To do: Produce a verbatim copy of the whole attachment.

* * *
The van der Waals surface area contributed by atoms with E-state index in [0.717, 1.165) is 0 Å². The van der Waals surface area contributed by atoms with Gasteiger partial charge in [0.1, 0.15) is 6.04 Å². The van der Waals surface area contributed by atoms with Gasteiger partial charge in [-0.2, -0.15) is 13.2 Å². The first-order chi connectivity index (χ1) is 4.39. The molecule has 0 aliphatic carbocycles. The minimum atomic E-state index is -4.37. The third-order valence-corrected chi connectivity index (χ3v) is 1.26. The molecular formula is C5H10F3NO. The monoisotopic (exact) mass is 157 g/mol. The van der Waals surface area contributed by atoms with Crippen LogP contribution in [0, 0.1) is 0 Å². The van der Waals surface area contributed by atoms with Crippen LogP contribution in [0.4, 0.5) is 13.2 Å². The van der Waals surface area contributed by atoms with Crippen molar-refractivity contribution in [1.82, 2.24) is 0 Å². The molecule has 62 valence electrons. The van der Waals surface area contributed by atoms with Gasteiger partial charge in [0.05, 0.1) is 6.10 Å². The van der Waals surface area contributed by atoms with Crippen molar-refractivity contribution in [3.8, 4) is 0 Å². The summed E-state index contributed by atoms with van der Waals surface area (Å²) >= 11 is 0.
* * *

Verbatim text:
The van der Waals surface area contributed by atoms with E-state index in [0.717, 1.165) is 0 Å². The van der Waals surface area contributed by atoms with Gasteiger partial charge in [0.1, 0.15) is 6.04 Å². The van der Waals surface area contributed by atoms with Gasteiger partial charge in [-0.2, -0.15) is 13.2 Å². The first-order chi connectivity index (χ1) is 4.39. The molecule has 0 aliphatic carbocycles. The minimum atomic E-state index is -4.37. The third-order valence-corrected chi connectivity index (χ3v) is 1.26. The molecular formula is C5H10F3NO. The monoisotopic (exact) mass is 157 g/mol. The van der Waals surface area contributed by atoms with Crippen LogP contribution in [0, 0.1) is 0 Å². The van der Waals surface area contributed by atoms with Crippen LogP contribution in [0.4, 0.5) is 13.2 Å². The van der Waals surface area contributed by atoms with Crippen molar-refractivity contribution in [1.82, 2.24) is 0 Å². The molecule has 62 valence electrons. The van der Waals surface area contributed by atoms with Gasteiger partial charge in [0.05, 0.1) is 6.10 Å². The van der Waals surface area contributed by atoms with Crippen molar-refractivity contribution in [3.8, 4) is 0 Å². The summed E-state index contributed by atoms with van der Waals surface area (Å²) >= 11 is 0.